Report: Dinwiddie to go ahead with investment vehicle despite NBA opposition
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Spencer Dinwiddie still intends to convert his contract into an investment vehicle despite potentially serious ramifications.

The Brooklyn Nets guard met with the NBA on two separate occasions since the league's September ruling that his digital token initiative is prohibited by the CBA, The Athletic's Shams Charania reports.

While sources said the league continues to discuss the contract conversion with the Brooklyn Nets guard, the NBA has evaluated several variations of the idea and hasn't approved any of them. Dinwiddie, however, reportedly still plans to move forward with launching the investment vehicle and doesn't believe the league has grounds to reject it.

If Dinwiddie launches the digital investment platform without NBA approval, the league could terminate his contract, suspend him without pay, or fine him, according to Charania.

"All of the ideas presented (in Dinwiddie's proposed investment plan) would violate collectively bargained league rules, including rules prohibiting transferring a player's right to receive NBA salary, gambling on NBA-related matters, and creating financial incentives to miss games," Dan Rube, the NBA's executive vice president and deputy general counsel, told Charania.

In their first meeting Oct. 3, sources said the league communicated its concerns about Dinwiddie's salary being used as a third-party transfer, which was the reason for the initial ruling against the arrangement. In a follow-up meeting Oct. 21, Dinwiddie reportedly convinced the NBA of the legality of that part of the investment structure, but another element became an issue.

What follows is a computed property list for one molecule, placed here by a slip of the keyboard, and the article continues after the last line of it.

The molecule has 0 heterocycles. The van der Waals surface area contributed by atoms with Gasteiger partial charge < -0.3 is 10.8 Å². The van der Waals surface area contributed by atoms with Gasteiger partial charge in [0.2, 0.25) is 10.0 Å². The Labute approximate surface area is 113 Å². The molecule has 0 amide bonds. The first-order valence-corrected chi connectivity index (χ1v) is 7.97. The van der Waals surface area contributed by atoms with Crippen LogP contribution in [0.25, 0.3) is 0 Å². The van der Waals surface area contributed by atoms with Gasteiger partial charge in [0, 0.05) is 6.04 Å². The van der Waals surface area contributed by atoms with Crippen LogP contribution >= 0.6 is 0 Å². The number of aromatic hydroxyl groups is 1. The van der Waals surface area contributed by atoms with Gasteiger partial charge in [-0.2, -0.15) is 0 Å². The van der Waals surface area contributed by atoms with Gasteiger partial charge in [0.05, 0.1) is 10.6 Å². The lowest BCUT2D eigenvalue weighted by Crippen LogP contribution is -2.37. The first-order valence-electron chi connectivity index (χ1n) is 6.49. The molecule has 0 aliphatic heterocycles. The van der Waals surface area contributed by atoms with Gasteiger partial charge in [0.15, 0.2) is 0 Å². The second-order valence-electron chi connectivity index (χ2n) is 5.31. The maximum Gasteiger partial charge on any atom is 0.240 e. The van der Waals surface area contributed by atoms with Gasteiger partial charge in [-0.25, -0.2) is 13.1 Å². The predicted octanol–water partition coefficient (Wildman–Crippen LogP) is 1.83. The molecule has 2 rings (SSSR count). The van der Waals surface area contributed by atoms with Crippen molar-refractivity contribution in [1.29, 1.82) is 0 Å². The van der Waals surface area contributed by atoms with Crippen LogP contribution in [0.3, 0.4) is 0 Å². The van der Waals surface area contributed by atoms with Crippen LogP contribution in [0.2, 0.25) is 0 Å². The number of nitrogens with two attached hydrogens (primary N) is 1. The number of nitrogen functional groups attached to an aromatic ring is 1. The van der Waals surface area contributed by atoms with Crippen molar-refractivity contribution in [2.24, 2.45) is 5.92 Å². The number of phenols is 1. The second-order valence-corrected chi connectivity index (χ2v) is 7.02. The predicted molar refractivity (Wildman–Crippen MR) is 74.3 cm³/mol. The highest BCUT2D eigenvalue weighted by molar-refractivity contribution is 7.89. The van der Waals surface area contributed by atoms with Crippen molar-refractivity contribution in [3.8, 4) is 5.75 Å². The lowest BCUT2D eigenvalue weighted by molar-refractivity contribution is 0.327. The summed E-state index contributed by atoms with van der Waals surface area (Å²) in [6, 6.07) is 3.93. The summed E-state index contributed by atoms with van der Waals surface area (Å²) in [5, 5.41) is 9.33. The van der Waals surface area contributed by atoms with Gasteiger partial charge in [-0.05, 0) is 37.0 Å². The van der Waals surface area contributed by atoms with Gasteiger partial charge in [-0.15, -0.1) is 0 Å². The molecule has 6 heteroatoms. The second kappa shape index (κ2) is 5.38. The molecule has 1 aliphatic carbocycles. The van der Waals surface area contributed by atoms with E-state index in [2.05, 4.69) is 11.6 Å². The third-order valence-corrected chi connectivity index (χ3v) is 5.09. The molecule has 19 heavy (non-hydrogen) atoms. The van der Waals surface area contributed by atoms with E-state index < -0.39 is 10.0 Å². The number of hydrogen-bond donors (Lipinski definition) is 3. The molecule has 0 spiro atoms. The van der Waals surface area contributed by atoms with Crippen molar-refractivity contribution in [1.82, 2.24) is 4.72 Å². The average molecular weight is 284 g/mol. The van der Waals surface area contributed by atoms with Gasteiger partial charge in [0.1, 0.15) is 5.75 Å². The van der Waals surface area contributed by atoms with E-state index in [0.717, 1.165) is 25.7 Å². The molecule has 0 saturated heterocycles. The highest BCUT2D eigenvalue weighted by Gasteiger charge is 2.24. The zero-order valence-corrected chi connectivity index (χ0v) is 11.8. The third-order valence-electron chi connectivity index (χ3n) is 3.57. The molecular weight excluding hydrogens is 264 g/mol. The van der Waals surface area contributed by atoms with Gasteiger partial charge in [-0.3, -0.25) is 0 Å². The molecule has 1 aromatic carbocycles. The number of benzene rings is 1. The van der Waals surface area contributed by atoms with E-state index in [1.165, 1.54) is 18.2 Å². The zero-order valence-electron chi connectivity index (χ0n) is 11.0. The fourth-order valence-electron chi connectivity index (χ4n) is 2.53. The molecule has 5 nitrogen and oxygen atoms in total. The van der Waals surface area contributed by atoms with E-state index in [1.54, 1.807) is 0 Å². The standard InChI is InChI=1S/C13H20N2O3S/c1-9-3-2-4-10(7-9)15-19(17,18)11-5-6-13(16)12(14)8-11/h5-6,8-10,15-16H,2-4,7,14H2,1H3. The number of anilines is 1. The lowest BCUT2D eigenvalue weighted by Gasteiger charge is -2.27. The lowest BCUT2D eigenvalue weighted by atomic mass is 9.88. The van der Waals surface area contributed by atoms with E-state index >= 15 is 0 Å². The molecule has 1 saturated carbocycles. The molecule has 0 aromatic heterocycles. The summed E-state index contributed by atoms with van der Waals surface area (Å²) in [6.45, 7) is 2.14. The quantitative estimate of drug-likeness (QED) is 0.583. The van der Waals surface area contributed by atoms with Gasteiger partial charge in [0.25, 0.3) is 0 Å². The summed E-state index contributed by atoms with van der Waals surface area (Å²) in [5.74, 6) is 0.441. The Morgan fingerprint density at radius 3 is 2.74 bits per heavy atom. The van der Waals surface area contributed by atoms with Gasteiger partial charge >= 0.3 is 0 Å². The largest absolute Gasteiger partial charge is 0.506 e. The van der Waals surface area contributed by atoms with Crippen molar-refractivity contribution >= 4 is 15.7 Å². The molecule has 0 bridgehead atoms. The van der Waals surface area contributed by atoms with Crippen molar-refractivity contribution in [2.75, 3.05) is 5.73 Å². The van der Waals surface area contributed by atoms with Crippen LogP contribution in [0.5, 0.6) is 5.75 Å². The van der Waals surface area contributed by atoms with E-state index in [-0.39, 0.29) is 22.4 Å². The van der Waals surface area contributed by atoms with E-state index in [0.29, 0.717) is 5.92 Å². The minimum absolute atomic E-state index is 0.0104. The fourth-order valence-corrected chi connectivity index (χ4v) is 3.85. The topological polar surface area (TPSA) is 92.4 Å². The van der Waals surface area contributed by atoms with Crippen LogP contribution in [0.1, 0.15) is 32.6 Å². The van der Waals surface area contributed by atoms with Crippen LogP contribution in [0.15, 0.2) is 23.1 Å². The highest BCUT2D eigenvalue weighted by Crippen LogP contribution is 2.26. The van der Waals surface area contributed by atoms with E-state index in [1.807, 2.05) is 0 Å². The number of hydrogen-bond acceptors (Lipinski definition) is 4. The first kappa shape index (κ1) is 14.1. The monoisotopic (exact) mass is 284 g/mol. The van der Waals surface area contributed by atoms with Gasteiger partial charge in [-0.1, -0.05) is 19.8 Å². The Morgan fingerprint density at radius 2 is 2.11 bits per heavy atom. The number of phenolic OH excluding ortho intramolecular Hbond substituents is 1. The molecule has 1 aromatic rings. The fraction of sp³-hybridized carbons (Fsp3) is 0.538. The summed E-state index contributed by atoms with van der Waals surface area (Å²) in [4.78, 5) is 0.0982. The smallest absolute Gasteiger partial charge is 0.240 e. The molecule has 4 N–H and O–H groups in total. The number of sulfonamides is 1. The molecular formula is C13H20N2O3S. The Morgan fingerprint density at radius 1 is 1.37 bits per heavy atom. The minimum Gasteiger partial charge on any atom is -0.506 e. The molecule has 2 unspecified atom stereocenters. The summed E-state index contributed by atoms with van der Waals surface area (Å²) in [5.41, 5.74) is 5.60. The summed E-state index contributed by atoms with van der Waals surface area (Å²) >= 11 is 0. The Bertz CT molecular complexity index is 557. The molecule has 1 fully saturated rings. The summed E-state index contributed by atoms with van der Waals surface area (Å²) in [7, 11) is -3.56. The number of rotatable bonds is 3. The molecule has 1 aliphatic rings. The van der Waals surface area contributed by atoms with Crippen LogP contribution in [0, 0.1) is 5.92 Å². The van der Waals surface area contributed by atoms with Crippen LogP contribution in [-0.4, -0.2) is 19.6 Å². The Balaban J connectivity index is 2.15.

The NBA now considers the $12.3-million player option in the final year of Dinwiddie's deal a "token" toward gambling, sources told Charania. Dinwiddie reportedly disagrees and considers the player option a performance-based incentive.

The Los Angeles native has made it known that he believes what he's doing is legal.

While the NBA and Dinwiddie are currently in a "standoff," Charania reports that the league still hopes to find common ground.

The proposed plan, which is unprecedented in NBA circles, involves Dinwiddie converting his contract into a digital token called $SD8. Fans would essentially be able to purchase shares in Dinwiddie's contract, while the guard would receive a lump sum up front.

The 26-year-old is currently averaging 18.5 points, 4.8 assists, and 2.4 rebounds for the Nets, who sit ninth in the Eastern Conference with a 5-8 record entering Tuesday's slate of games.

Report: Dinwiddie to go ahead with investment vehicle despite NBA opposition
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